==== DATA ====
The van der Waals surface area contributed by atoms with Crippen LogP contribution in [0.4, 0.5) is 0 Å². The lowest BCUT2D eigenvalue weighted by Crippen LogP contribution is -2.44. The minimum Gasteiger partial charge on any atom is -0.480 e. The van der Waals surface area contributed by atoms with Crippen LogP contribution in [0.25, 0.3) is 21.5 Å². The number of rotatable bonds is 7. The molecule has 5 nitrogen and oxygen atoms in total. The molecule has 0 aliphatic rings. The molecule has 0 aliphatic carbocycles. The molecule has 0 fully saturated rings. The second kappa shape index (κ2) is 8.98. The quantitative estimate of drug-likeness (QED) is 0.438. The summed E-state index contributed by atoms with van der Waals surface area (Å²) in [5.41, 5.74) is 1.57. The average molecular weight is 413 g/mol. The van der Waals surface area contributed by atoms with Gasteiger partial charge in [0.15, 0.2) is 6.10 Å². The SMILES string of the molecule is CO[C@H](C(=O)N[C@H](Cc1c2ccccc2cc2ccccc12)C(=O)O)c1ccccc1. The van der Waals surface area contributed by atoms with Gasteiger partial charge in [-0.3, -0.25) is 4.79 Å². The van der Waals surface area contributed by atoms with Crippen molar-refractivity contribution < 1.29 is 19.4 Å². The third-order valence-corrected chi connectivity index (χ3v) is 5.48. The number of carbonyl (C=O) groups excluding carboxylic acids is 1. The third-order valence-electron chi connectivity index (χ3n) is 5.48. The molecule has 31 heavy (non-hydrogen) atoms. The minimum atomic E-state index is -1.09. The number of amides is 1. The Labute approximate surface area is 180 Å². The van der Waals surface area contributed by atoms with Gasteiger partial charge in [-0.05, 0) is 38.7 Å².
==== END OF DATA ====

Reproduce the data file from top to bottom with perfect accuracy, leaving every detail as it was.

The van der Waals surface area contributed by atoms with Crippen LogP contribution in [0.4, 0.5) is 0 Å². The lowest BCUT2D eigenvalue weighted by Crippen LogP contribution is -2.44. The minimum Gasteiger partial charge on any atom is -0.480 e. The van der Waals surface area contributed by atoms with Crippen LogP contribution in [0.25, 0.3) is 21.5 Å². The number of rotatable bonds is 7. The molecule has 5 nitrogen and oxygen atoms in total. The molecule has 0 aliphatic rings. The molecule has 0 aliphatic carbocycles. The molecule has 0 fully saturated rings. The second kappa shape index (κ2) is 8.98. The quantitative estimate of drug-likeness (QED) is 0.438. The summed E-state index contributed by atoms with van der Waals surface area (Å²) in [5.41, 5.74) is 1.57. The average molecular weight is 413 g/mol. The van der Waals surface area contributed by atoms with Gasteiger partial charge in [0.15, 0.2) is 6.10 Å². The SMILES string of the molecule is CO[C@H](C(=O)N[C@H](Cc1c2ccccc2cc2ccccc12)C(=O)O)c1ccccc1. The van der Waals surface area contributed by atoms with Gasteiger partial charge in [-0.3, -0.25) is 4.79 Å². The van der Waals surface area contributed by atoms with Crippen molar-refractivity contribution < 1.29 is 19.4 Å². The third-order valence-corrected chi connectivity index (χ3v) is 5.48. The number of carbonyl (C=O) groups excluding carboxylic acids is 1. The third-order valence-electron chi connectivity index (χ3n) is 5.48. The molecule has 31 heavy (non-hydrogen) atoms. The minimum atomic E-state index is -1.09. The number of amides is 1. The Labute approximate surface area is 180 Å². The van der Waals surface area contributed by atoms with Gasteiger partial charge in [-0.05, 0) is 38.7 Å².